Assefa Haile, who worked at the Mennonite hospital in Nazareth and other hospitals in Ethiopia, recounts how Paul Gingrich helped him get a start. Haile eventually came to the United States and worked at Eastern Mennonite Missions.
I first met Paul Gingrich at the train station in Nazareth, Ethiopia, in 1961. I and several other students had just completed a 10-hour trip on the night train from Dire Dawa. Paul greeted us with the customary Ethiopian hug and kiss. He even knew my name.
I had finished eighth grade and had never been so far from home. My plan was to enroll in the Dresser Bible School at the Mennonite Mission Hospital in Nazareth. My mother was not in favor of this plan, but I insisted.
Many multiple-choice biblical questions were part of the entrance exam. I had never attended a Bible class, so my answers were guesswork. While waiting for the exam results, we were assigned to clean the hospital and cut the grass on the hospital compound. After a few days, Mr. Gingrich called me into his office. I had failed the exam and would need to return home with money provided by the school.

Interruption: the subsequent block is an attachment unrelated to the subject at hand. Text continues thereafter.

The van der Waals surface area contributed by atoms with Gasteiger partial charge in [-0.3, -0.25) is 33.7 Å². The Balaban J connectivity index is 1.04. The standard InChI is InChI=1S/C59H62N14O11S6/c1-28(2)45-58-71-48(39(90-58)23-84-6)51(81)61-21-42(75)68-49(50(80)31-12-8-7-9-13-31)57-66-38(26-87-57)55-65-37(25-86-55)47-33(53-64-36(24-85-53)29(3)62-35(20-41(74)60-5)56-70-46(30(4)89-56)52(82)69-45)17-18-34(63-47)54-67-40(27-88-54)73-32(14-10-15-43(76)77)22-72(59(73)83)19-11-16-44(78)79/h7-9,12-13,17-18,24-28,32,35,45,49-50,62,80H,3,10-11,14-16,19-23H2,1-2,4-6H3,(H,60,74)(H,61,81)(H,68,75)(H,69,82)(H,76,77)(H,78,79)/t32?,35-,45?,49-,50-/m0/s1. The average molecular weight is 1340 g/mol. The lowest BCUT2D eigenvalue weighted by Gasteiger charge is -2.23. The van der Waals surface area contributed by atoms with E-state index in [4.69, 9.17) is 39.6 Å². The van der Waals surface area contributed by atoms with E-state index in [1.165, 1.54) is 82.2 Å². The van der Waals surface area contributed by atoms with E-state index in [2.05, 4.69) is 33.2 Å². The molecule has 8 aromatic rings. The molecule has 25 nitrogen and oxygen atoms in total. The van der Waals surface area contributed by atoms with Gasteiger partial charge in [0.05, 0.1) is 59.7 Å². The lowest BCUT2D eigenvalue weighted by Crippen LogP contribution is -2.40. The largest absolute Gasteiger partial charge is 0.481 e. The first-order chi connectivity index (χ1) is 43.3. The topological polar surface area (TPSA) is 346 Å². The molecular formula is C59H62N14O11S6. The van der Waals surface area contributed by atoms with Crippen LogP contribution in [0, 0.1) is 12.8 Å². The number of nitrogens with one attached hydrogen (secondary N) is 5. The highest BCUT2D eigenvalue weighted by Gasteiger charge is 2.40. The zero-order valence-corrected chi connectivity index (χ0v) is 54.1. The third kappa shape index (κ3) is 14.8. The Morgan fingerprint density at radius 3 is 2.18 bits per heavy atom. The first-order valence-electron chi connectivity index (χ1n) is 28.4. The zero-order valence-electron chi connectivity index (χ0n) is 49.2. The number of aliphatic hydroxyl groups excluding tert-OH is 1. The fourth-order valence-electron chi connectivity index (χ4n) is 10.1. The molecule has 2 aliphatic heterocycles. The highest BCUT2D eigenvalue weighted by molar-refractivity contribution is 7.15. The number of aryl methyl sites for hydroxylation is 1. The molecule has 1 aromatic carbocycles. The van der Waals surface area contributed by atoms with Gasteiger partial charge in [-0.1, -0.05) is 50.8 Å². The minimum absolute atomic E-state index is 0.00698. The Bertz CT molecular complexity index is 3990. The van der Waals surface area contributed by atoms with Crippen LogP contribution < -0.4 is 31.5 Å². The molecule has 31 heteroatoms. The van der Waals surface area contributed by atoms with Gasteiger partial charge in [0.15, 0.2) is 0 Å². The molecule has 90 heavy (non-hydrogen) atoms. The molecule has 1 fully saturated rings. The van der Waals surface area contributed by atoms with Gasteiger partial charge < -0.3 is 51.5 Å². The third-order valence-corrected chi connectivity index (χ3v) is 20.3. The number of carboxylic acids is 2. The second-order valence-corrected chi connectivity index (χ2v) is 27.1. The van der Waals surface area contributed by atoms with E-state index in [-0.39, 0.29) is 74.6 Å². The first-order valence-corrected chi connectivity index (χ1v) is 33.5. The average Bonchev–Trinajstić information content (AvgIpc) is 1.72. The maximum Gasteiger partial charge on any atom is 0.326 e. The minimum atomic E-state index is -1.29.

My heart sank. How could I face my mother? I refused to go and begged for a second chance, explaining that I had no Bible education. Mr. Gingrich listened and kindly wrote an agreement for me to sign: If I failed the first semester, I would return home at my own expense.
In tears, I stood under a thorn tree at the edge of the soccer field and prayed to the God of Abraham, Isaac and Jacob for help. I studied diligently. At mid-semester, Mr. Gingerich again called me into his office. He told me I did much better than he expected, and I could complete both the medical and the biblical classes.
I accepted Christ as my personal savior, was baptized, and participated in church youth activities. Because of Paul's faithful service in Ethiopia and elsewhere, many of us are part of God's Forever Family.